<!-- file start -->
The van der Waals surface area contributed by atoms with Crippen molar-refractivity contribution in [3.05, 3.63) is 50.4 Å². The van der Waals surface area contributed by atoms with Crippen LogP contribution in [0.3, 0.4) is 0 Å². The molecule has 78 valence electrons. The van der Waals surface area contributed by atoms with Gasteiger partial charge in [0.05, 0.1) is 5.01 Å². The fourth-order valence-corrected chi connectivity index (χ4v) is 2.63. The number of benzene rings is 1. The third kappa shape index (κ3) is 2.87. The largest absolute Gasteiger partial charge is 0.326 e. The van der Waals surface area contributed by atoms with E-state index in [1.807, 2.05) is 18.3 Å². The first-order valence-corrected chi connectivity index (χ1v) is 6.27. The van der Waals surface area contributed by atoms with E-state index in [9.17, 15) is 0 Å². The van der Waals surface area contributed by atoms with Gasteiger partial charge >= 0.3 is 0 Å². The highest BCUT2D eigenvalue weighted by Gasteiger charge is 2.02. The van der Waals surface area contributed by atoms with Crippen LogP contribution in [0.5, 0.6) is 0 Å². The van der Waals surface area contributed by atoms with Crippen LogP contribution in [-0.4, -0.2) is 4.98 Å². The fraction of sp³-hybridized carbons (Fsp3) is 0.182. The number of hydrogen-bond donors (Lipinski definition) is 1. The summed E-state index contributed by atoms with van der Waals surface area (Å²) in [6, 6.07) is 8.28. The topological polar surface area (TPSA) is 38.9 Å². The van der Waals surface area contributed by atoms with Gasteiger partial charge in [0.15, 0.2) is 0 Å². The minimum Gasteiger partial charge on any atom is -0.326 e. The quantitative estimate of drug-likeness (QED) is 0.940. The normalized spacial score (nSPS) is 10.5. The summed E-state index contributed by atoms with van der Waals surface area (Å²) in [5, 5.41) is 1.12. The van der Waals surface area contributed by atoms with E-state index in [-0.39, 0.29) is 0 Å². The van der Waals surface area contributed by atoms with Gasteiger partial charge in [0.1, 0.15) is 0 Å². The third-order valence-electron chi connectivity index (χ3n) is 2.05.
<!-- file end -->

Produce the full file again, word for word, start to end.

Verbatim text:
The van der Waals surface area contributed by atoms with Crippen molar-refractivity contribution in [3.05, 3.63) is 50.4 Å². The van der Waals surface area contributed by atoms with Crippen LogP contribution in [0.3, 0.4) is 0 Å². The molecule has 78 valence electrons. The van der Waals surface area contributed by atoms with Gasteiger partial charge in [0.05, 0.1) is 5.01 Å². The fourth-order valence-corrected chi connectivity index (χ4v) is 2.63. The number of benzene rings is 1. The third kappa shape index (κ3) is 2.87. The largest absolute Gasteiger partial charge is 0.326 e. The van der Waals surface area contributed by atoms with E-state index in [1.807, 2.05) is 18.3 Å². The first-order valence-corrected chi connectivity index (χ1v) is 6.27. The van der Waals surface area contributed by atoms with E-state index in [9.17, 15) is 0 Å². The van der Waals surface area contributed by atoms with Gasteiger partial charge >= 0.3 is 0 Å². The highest BCUT2D eigenvalue weighted by Gasteiger charge is 2.02. The van der Waals surface area contributed by atoms with Crippen LogP contribution in [0.5, 0.6) is 0 Å². The van der Waals surface area contributed by atoms with Crippen LogP contribution in [-0.4, -0.2) is 4.98 Å². The fraction of sp³-hybridized carbons (Fsp3) is 0.182. The number of hydrogen-bond donors (Lipinski definition) is 1. The summed E-state index contributed by atoms with van der Waals surface area (Å²) in [6, 6.07) is 8.28. The topological polar surface area (TPSA) is 38.9 Å². The van der Waals surface area contributed by atoms with Gasteiger partial charge in [0.15, 0.2) is 0 Å². The minimum Gasteiger partial charge on any atom is -0.326 e. The quantitative estimate of drug-likeness (QED) is 0.940. The normalized spacial score (nSPS) is 10.5. The summed E-state index contributed by atoms with van der Waals surface area (Å²) in [5, 5.41) is 1.12. The van der Waals surface area contributed by atoms with E-state index in [-0.39, 0.29) is 0 Å². The van der Waals surface area contributed by atoms with Gasteiger partial charge in [0.1, 0.15) is 0 Å². The third-order valence-electron chi connectivity index (χ3n) is 2.05.